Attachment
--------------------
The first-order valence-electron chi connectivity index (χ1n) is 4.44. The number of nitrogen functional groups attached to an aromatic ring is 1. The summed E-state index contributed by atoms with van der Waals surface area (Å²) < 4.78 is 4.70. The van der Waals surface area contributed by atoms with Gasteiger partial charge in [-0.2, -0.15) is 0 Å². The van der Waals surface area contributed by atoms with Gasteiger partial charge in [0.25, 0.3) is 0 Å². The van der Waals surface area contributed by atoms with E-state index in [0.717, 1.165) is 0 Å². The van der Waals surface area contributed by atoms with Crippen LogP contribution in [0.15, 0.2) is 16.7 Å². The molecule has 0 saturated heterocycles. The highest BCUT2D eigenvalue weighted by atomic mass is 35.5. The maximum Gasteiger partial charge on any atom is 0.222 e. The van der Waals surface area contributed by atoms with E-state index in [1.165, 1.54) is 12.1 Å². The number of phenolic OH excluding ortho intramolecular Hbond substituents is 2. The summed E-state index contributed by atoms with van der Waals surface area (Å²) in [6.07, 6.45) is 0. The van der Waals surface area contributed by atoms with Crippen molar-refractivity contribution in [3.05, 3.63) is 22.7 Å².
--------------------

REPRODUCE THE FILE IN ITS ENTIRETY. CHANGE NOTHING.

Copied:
The first-order valence-electron chi connectivity index (χ1n) is 4.44. The number of nitrogen functional groups attached to an aromatic ring is 1. The summed E-state index contributed by atoms with van der Waals surface area (Å²) < 4.78 is 4.70. The van der Waals surface area contributed by atoms with Gasteiger partial charge in [-0.2, -0.15) is 0 Å². The van der Waals surface area contributed by atoms with Gasteiger partial charge in [0.25, 0.3) is 0 Å². The van der Waals surface area contributed by atoms with E-state index in [0.717, 1.165) is 0 Å². The van der Waals surface area contributed by atoms with Crippen LogP contribution in [0.15, 0.2) is 16.7 Å². The molecule has 0 saturated heterocycles. The highest BCUT2D eigenvalue weighted by atomic mass is 35.5. The maximum Gasteiger partial charge on any atom is 0.222 e. The van der Waals surface area contributed by atoms with E-state index in [1.165, 1.54) is 12.1 Å². The number of phenolic OH excluding ortho intramolecular Hbond substituents is 2. The summed E-state index contributed by atoms with van der Waals surface area (Å²) in [6.07, 6.45) is 0. The van der Waals surface area contributed by atoms with Crippen molar-refractivity contribution in [3.05, 3.63) is 22.7 Å².